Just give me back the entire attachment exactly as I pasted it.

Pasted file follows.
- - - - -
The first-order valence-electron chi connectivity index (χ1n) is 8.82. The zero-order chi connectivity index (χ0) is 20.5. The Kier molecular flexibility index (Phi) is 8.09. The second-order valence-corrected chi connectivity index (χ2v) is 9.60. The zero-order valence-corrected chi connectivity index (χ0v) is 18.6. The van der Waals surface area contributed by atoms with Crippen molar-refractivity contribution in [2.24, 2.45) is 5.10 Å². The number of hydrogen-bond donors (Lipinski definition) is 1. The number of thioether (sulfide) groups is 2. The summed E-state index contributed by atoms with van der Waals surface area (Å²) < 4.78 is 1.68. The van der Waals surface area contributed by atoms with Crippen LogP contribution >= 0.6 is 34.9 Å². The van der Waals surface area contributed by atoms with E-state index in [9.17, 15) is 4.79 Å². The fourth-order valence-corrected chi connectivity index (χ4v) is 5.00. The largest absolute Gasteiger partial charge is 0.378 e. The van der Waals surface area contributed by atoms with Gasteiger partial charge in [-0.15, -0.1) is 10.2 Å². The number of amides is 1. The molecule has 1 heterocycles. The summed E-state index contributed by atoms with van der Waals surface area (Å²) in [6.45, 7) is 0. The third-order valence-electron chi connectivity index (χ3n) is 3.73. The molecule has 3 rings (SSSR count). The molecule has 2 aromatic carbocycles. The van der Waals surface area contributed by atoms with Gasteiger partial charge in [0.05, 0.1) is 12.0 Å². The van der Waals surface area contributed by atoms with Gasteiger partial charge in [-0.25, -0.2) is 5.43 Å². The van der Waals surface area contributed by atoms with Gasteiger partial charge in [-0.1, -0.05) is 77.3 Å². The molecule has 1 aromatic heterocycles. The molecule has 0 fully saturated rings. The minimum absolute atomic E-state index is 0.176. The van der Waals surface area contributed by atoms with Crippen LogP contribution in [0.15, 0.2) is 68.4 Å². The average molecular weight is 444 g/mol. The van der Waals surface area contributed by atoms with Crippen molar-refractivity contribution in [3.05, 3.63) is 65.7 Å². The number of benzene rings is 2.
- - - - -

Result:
The first-order valence-electron chi connectivity index (χ1n) is 8.82. The zero-order chi connectivity index (χ0) is 20.5. The Kier molecular flexibility index (Phi) is 8.09. The second-order valence-corrected chi connectivity index (χ2v) is 9.60. The zero-order valence-corrected chi connectivity index (χ0v) is 18.6. The van der Waals surface area contributed by atoms with Crippen molar-refractivity contribution in [2.24, 2.45) is 5.10 Å². The number of hydrogen-bond donors (Lipinski definition) is 1. The number of thioether (sulfide) groups is 2. The summed E-state index contributed by atoms with van der Waals surface area (Å²) < 4.78 is 1.68. The van der Waals surface area contributed by atoms with Crippen LogP contribution >= 0.6 is 34.9 Å². The van der Waals surface area contributed by atoms with E-state index in [9.17, 15) is 4.79 Å². The fourth-order valence-corrected chi connectivity index (χ4v) is 5.00. The largest absolute Gasteiger partial charge is 0.378 e. The van der Waals surface area contributed by atoms with Gasteiger partial charge in [-0.15, -0.1) is 10.2 Å². The number of amides is 1. The molecule has 1 heterocycles. The summed E-state index contributed by atoms with van der Waals surface area (Å²) in [6.45, 7) is 0. The third-order valence-electron chi connectivity index (χ3n) is 3.73. The molecule has 3 rings (SSSR count). The molecule has 2 aromatic carbocycles. The van der Waals surface area contributed by atoms with Gasteiger partial charge in [0.05, 0.1) is 12.0 Å². The van der Waals surface area contributed by atoms with Gasteiger partial charge in [-0.25, -0.2) is 5.43 Å². The van der Waals surface area contributed by atoms with Gasteiger partial charge in [-0.1, -0.05) is 77.3 Å². The molecule has 1 aromatic heterocycles. The molecule has 0 fully saturated rings. The minimum absolute atomic E-state index is 0.176. The van der Waals surface area contributed by atoms with Crippen LogP contribution in [0.15, 0.2) is 68.4 Å². The average molecular weight is 444 g/mol. The van der Waals surface area contributed by atoms with Crippen molar-refractivity contribution in [3.05, 3.63) is 65.7 Å². The number of benzene rings is 2.